If someone goes out of their way to commend your mothering style, a simple and honest thank you is a perfectly sufficient response. They’ll likely understand why you don’t feel like making a big to-do about feeding your child right now.
8). Choose clothing you feel comfortable in.
Three words: easy access bra! (Or braless… okay so, five words). Consider nursing-friendly tops and layers to lend more coverage, if that’s what you want.
Let’s talk about covers for a sec. Usually the big tent-like nursing bibs end up drawing more attention to you and babies toss them off anyway. But if you keep a cover in your bag ‘just in case,’ you may feel better just knowing it’s an option if you unexpectedly find yourself in an especially intimidating situation. Tent bib alternatives: a scarf or pashmina, a burp cloth, a hat on baby, use a stroller as a barrier, etc.
Remember, you don’t have to use a cover — ever! — and many mothers don’t bother with them. But if the possibility of your skin showing is keeping you from nursing in public, wear whatever you like if it’ll help you tend to your baby without panicking.
9). Learn how to nurse on-the-go in a carrier, sling or wrap.
This is **so important**! If you can successfully nurse hands-free, you don’t need to take a time-out for feedings. You’ll also worry less about how you look while nursing if you’re on the move! Here in a second, gone in a (nipple) flash…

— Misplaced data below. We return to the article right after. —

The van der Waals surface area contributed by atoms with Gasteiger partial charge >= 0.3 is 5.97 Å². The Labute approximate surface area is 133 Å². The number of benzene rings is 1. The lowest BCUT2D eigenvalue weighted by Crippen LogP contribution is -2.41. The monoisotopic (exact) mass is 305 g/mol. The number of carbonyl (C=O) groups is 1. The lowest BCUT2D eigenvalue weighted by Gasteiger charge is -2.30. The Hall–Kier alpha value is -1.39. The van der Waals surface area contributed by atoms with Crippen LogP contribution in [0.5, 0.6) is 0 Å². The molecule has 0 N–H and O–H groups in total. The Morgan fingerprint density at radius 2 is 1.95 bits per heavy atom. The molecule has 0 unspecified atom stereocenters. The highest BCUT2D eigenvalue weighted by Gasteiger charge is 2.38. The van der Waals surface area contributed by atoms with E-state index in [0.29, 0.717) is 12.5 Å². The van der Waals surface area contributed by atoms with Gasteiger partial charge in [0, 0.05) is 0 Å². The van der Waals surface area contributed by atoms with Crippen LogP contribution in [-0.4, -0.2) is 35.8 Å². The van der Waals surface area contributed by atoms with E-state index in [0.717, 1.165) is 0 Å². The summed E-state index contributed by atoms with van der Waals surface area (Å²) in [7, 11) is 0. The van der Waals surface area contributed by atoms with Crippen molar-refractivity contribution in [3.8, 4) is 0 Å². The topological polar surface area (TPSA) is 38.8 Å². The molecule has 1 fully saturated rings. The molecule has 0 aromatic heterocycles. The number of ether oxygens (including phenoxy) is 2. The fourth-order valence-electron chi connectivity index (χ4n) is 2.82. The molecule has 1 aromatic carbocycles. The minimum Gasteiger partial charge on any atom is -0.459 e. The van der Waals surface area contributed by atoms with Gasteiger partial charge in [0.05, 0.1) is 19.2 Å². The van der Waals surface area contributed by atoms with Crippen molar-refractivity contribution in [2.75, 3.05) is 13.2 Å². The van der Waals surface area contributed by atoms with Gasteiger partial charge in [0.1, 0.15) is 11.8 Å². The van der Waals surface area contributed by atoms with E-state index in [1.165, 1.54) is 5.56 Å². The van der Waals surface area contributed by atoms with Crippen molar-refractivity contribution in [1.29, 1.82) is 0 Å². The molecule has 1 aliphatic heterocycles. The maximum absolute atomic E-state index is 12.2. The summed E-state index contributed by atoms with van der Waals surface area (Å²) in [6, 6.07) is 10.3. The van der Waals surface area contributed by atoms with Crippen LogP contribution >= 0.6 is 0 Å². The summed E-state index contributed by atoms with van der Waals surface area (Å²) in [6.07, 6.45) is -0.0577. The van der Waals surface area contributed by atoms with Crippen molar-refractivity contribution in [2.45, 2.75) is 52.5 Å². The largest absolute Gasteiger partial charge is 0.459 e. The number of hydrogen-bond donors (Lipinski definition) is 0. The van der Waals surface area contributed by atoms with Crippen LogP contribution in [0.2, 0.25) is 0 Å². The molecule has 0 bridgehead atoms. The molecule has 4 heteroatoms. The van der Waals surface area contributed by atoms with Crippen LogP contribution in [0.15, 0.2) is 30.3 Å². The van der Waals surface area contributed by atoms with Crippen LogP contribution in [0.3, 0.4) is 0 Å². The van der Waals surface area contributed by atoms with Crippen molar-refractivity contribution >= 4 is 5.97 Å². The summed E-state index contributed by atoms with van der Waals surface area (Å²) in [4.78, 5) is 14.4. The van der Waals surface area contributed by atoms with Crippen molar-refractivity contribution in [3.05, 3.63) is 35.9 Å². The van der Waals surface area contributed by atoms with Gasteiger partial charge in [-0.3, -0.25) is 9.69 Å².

10). Recite your mantras.
I know, it sounds a little cheesy. But repeating these mantras in your head while you NIP is an easy way to train confidence into your subconscious:
“Nursing on demand is best.”
“I’m a fearless, confident mother.”
“My baby comes first.”
“I don’t owe anyone an apology or explanation.”
“My baby deserves to eat.”
“My baby deserves comfort.”
“We have every right to be here.”
“I’ll always respond to my baby.”
“I’m doing a great job at this!”
11). Stay busy.
Nursing can get boring sometimes. Yes, it’s magical and it’s quality time and it’s hard work, but sometimes it’s more like “Meh, are we done yet, kid? I’ve got ants in these Mom jeans and I’m over this whole taking-a-time-out-to-nurse thing right about now.”
If idle-mode invites an opportunity for your self-consciousness to creep back, work on something else while you NIP. Check email, walk in circles, feed ducks, brunch, knit, I don’t know, I’m sure you’ve got some better ideas! 😛
(By the way, this is when that carrier comes especially in handy).
12). Watch other moms.
Study the other moms at a La Leche League meeting. There I first saw a toddler shove his little hand down his mother’s shirt and grope around. She appeared unphased as she held him and his younger sister on her lap. Oh, okay — so this is normal? Cool, cool.
Search YouTube for breastfeeding videos uploaded by real moms. Maybe you have a friend or relative who breastfed recently; I’m sure she’d be happy to regale you with her NIP stories.
You’ll find everyone has their own style. Whose style speaks to you? Replicate that!
13). Pretend you’re at home nursing your baby.
The aim is to get your baby fed (or to comfort him the same way he’d expect at home). Make this a goal-oriented activity if you must: Feed. Comfort. Boom. Done.
Everything else is background noise. Focus on your child, have your moment together, and move on.
Don’t test your triggers by peeking around to see who’s looking or by counting all the ways you feel self-conscious.
You’re the Milk Queen at home; you’ve not been demoted just because you’re in public. You are Expert Level Breastfeeder (however you do it) and you maintain that status wherever you are.